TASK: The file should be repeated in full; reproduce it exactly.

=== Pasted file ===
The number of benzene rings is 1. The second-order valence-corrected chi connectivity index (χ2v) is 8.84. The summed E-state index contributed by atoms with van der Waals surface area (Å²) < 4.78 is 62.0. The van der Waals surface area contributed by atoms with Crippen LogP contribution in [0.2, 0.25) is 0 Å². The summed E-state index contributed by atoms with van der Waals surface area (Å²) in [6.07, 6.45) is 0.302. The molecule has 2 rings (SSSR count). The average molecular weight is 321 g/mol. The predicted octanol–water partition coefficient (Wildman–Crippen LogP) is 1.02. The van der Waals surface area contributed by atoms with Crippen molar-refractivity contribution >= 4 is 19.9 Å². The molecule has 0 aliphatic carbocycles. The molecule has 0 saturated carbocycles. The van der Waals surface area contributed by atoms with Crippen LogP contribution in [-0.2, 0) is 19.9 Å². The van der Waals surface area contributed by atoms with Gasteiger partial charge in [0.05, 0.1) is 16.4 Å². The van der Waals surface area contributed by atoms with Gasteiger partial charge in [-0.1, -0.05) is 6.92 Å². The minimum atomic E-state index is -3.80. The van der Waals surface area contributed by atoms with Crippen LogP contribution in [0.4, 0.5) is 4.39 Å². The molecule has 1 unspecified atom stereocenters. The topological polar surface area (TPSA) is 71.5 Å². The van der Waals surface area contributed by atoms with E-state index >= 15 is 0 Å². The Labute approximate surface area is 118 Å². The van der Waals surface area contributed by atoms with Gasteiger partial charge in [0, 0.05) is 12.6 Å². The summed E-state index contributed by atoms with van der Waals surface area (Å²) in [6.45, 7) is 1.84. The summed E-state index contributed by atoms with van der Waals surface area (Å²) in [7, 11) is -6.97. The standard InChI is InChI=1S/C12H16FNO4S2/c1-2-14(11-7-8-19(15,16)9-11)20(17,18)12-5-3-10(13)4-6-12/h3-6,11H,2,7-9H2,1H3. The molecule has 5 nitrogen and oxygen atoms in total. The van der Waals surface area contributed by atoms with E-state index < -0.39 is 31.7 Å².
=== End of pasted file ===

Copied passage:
The number of benzene rings is 1. The second-order valence-corrected chi connectivity index (χ2v) is 8.84. The summed E-state index contributed by atoms with van der Waals surface area (Å²) < 4.78 is 62.0. The van der Waals surface area contributed by atoms with Crippen LogP contribution in [0.2, 0.25) is 0 Å². The summed E-state index contributed by atoms with van der Waals surface area (Å²) in [6.07, 6.45) is 0.302. The molecule has 2 rings (SSSR count). The average molecular weight is 321 g/mol. The predicted octanol–water partition coefficient (Wildman–Crippen LogP) is 1.02. The van der Waals surface area contributed by atoms with Crippen molar-refractivity contribution >= 4 is 19.9 Å². The molecule has 0 aliphatic carbocycles. The molecule has 0 saturated carbocycles. The van der Waals surface area contributed by atoms with Crippen LogP contribution in [-0.2, 0) is 19.9 Å². The van der Waals surface area contributed by atoms with Gasteiger partial charge in [0.05, 0.1) is 16.4 Å². The van der Waals surface area contributed by atoms with Gasteiger partial charge in [-0.1, -0.05) is 6.92 Å². The minimum atomic E-state index is -3.80. The van der Waals surface area contributed by atoms with Crippen LogP contribution in [0.4, 0.5) is 4.39 Å². The molecule has 1 unspecified atom stereocenters. The topological polar surface area (TPSA) is 71.5 Å². The van der Waals surface area contributed by atoms with E-state index >= 15 is 0 Å². The Labute approximate surface area is 118 Å². The van der Waals surface area contributed by atoms with Gasteiger partial charge in [0, 0.05) is 12.6 Å². The summed E-state index contributed by atoms with van der Waals surface area (Å²) in [6.45, 7) is 1.84. The summed E-state index contributed by atoms with van der Waals surface area (Å²) in [7, 11) is -6.97. The standard InChI is InChI=1S/C12H16FNO4S2/c1-2-14(11-7-8-19(15,16)9-11)20(17,18)12-5-3-10(13)4-6-12/h3-6,11H,2,7-9H2,1H3. The molecule has 5 nitrogen and oxygen atoms in total. The van der Waals surface area contributed by atoms with E-state index < -0.39 is 31.7 Å².